A few weekends ago, I had the pleasure of preaching at one of our partner churches, Grace City Church in Irvine, CA, while their Lead Pastor was out of town. Because this was an outside service, they warned me that it’d be quite warm. But after checking the forecast and seeing the morning temp was only 75 degrees, I wondered why everyone was worried. However, as the service started, I noticed most attendees were set up a little ways back under a row of trees. Mere seconds later, as I started pouring sweat, I understood why.
While I’m not a preacher, I am a recovering perfectionist who tends to always put extra pressure on myself to “get it right.” So, I had my iPad all set up with my sermon roadmap and notes, and things were going great for the first 15 minutes. But then I looked down to check notes and was greeted with a red thermometer icon and the message “iPad needs to cool down before you can use it.” That’s when I really started sweating. The bad news was that I didn’t not a paper copy of my notes (last time I make that mistake!). But the good news was that I knew where I was headed, and I was mostly conscious of my remaining notes. I may not have quoted all my Scripture references perfectly, but the rest of the sermon went well because I was prepared…enough.
As I reflected on this experience later, I realized a parallel to leading and navigating a mentoring meeting. One of the things Radical Mentoring provides mentors for every topic is a Meeting Guide. While the Meeting Guide contains talking points, questions, and points of emphasis organized on a detailed timeline, the purpose isn’t to give you a script to follow but to provide you a roadmap and help you prepare. As we often say, the best mentors are facilitators, not teachers. You’re not teaching a lesson; you’re facilitating a conversation that develops out of the life circumstances of your mentees and the wisdom you’ve gained through your experiences.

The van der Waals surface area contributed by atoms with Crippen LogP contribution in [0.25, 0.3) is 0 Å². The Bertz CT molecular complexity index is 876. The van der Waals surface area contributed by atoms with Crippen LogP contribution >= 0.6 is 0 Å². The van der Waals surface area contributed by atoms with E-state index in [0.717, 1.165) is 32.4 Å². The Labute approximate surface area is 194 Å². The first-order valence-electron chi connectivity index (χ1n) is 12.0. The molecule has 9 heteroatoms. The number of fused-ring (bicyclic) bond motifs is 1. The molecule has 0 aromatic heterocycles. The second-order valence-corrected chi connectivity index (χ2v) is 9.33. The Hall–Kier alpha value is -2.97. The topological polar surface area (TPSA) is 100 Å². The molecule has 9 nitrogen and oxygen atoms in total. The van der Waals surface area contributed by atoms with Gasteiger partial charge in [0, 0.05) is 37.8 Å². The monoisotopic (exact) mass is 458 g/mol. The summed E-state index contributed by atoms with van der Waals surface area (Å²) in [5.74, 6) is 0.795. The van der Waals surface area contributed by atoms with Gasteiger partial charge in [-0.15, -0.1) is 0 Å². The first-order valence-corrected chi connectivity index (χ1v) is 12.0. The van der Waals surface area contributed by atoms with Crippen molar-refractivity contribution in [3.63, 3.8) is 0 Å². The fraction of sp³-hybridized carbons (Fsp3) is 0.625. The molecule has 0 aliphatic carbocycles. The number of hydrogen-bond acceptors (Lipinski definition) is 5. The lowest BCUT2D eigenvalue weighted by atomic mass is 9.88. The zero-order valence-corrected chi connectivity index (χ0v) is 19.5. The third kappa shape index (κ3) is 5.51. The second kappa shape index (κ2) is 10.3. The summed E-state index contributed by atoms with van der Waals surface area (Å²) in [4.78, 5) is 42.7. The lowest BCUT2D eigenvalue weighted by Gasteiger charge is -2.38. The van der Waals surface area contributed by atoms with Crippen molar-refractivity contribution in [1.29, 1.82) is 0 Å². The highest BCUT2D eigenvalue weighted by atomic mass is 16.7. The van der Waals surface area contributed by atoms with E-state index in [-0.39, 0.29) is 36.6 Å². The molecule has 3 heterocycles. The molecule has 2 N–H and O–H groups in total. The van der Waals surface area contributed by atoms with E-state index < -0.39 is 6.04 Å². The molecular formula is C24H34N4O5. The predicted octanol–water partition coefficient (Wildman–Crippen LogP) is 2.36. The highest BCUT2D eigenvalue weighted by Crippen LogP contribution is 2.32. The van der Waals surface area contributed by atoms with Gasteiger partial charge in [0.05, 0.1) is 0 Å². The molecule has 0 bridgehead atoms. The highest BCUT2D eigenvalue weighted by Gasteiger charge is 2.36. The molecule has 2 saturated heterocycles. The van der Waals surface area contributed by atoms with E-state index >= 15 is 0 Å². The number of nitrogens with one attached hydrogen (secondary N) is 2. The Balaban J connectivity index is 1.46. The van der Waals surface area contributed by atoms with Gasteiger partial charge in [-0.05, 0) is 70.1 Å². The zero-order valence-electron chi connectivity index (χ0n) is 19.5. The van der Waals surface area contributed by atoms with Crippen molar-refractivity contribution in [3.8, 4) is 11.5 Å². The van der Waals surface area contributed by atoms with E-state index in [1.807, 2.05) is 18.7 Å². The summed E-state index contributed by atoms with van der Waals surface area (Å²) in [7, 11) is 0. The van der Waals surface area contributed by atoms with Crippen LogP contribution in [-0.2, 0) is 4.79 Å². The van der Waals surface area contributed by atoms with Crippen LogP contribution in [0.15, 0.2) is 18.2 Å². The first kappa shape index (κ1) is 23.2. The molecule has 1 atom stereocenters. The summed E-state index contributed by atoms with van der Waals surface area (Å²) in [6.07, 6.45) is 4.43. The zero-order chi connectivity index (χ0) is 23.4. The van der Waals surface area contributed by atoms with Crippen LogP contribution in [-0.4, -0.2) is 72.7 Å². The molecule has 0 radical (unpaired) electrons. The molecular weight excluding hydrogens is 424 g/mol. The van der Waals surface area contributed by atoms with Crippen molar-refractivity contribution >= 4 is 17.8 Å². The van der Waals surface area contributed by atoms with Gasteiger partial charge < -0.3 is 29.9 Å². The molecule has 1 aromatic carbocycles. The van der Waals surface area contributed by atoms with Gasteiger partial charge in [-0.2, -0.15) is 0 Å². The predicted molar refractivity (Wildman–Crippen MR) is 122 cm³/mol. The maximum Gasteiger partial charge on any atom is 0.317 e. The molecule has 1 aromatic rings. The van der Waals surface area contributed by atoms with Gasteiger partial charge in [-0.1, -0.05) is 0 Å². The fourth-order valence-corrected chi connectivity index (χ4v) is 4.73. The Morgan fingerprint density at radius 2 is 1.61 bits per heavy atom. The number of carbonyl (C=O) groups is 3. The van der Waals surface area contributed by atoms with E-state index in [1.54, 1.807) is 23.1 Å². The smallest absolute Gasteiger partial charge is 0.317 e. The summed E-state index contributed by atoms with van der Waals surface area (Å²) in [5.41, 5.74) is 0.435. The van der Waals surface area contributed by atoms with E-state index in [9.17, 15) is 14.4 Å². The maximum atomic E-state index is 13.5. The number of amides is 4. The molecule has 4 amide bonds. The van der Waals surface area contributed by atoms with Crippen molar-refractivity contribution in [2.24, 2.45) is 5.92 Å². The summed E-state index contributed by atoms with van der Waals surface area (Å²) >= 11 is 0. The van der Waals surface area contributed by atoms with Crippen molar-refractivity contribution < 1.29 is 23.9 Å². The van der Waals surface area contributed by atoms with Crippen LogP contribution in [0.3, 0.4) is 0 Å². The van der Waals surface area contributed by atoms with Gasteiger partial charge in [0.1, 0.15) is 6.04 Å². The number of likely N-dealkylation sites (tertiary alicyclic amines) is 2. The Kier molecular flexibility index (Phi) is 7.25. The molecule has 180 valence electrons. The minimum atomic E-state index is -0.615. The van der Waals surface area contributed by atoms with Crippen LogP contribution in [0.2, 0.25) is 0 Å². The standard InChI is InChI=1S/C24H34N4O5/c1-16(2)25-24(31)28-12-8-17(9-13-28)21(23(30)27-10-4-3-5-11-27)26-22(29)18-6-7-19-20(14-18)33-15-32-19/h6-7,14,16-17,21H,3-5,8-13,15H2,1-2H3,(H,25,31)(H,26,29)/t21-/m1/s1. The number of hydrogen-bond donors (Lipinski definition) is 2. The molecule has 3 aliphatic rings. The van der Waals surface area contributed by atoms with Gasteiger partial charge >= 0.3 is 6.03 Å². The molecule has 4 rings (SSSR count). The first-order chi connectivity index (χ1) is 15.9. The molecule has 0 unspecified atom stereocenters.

Over the years, I’ve encountered two extremes, both from talking to mentors and from personal experience leading mentoring groups. One extreme is the “over-prepared” mentor who follows the Meeting Guide word-for-word and minute-by-minute, leaving little space for natural conversation to occur or the Holy Spirit to show up. The other extreme is the “under-prepared” mentor who relies solely on past experiences and just enough assumptions to stagger through a three-hour session. While God can absolutely work in any and all scenarios, both of these extremes almost always leave mentees feeling lukewarm about the experience.
The best mentors are prepared…enough. They’ve read the book, done the homework, memorized the Scripture, and prayed for their mentees. They’ve looked at the Meeting Guide, and they know where they want to go. They’ve prepared questions and a story or two that will encourage their mentees to take off their masks and lean into the conversation. But they’re also ready to adapt and accommodate the needs and issues present in the room.
Mentoring is important work. But it’s also really fun! What’s cooler than helping those coming behind us understand what it looks like to follow Jesus and “live this way of life”? So, make time to plan and prepare, but don’t hold the agenda and the process so tight that you stifle the meaningful dialogue that is bound to happen when we leave God space to work.
Now go forth and prepare…enough!
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